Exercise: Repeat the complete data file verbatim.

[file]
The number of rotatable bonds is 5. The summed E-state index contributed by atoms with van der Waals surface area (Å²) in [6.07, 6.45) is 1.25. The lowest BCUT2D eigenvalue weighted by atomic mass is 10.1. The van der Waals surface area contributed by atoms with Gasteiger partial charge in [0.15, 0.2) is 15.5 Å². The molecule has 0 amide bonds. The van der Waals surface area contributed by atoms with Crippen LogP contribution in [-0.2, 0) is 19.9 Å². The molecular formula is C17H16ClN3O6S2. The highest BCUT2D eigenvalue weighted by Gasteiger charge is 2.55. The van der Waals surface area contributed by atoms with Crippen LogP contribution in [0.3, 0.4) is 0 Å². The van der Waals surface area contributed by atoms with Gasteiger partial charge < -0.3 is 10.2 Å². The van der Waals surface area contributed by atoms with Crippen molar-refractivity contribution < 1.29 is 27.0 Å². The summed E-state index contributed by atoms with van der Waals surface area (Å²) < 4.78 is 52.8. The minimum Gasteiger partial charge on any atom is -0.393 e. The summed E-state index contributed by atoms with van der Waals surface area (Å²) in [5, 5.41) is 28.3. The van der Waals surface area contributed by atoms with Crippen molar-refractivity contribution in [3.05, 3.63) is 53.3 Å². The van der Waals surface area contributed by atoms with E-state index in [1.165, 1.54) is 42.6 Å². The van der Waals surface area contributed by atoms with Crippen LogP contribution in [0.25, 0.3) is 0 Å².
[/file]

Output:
The number of rotatable bonds is 5. The summed E-state index contributed by atoms with van der Waals surface area (Å²) in [6.07, 6.45) is 1.25. The lowest BCUT2D eigenvalue weighted by atomic mass is 10.1. The van der Waals surface area contributed by atoms with Gasteiger partial charge in [0.15, 0.2) is 15.5 Å². The molecule has 0 amide bonds. The van der Waals surface area contributed by atoms with Crippen LogP contribution in [-0.2, 0) is 19.9 Å². The molecular formula is C17H16ClN3O6S2. The highest BCUT2D eigenvalue weighted by Gasteiger charge is 2.55. The van der Waals surface area contributed by atoms with Crippen LogP contribution in [0.3, 0.4) is 0 Å². The van der Waals surface area contributed by atoms with Gasteiger partial charge < -0.3 is 10.2 Å². The van der Waals surface area contributed by atoms with Crippen molar-refractivity contribution < 1.29 is 27.0 Å². The summed E-state index contributed by atoms with van der Waals surface area (Å²) < 4.78 is 52.8. The minimum Gasteiger partial charge on any atom is -0.393 e. The summed E-state index contributed by atoms with van der Waals surface area (Å²) in [5, 5.41) is 28.3. The van der Waals surface area contributed by atoms with Crippen molar-refractivity contribution in [3.05, 3.63) is 53.3 Å². The van der Waals surface area contributed by atoms with E-state index in [1.165, 1.54) is 42.6 Å². The van der Waals surface area contributed by atoms with Crippen LogP contribution in [0.25, 0.3) is 0 Å².